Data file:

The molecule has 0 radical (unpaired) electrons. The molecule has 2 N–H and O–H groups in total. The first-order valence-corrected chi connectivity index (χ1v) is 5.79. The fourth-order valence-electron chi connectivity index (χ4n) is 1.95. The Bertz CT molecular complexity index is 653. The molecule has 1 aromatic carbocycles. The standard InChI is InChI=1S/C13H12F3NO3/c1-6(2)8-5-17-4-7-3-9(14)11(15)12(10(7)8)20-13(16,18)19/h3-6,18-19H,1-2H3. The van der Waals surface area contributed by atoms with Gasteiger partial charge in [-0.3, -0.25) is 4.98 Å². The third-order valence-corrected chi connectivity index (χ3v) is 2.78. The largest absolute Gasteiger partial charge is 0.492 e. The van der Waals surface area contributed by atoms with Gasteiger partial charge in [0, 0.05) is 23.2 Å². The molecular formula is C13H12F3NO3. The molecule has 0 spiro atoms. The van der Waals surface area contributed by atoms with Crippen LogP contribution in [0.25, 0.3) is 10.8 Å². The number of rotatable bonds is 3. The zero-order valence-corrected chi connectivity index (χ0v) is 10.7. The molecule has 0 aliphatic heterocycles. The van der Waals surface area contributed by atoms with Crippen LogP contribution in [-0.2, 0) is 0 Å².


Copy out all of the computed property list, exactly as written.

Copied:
The molecule has 0 radical (unpaired) electrons. The molecule has 2 N–H and O–H groups in total. The first-order valence-corrected chi connectivity index (χ1v) is 5.79. The fourth-order valence-electron chi connectivity index (χ4n) is 1.95. The Bertz CT molecular complexity index is 653. The molecule has 1 aromatic carbocycles. The standard InChI is InChI=1S/C13H12F3NO3/c1-6(2)8-5-17-4-7-3-9(14)11(15)12(10(7)8)20-13(16,18)19/h3-6,18-19H,1-2H3. The van der Waals surface area contributed by atoms with Gasteiger partial charge in [-0.3, -0.25) is 4.98 Å². The third-order valence-corrected chi connectivity index (χ3v) is 2.78. The largest absolute Gasteiger partial charge is 0.492 e. The van der Waals surface area contributed by atoms with Gasteiger partial charge in [0, 0.05) is 23.2 Å². The molecular formula is C13H12F3NO3. The molecule has 0 spiro atoms. The van der Waals surface area contributed by atoms with Crippen LogP contribution in [0.25, 0.3) is 10.8 Å². The number of rotatable bonds is 3. The zero-order valence-corrected chi connectivity index (χ0v) is 10.7. The molecule has 0 aliphatic heterocycles. The van der Waals surface area contributed by atoms with Crippen LogP contribution in [-0.2, 0) is 0 Å².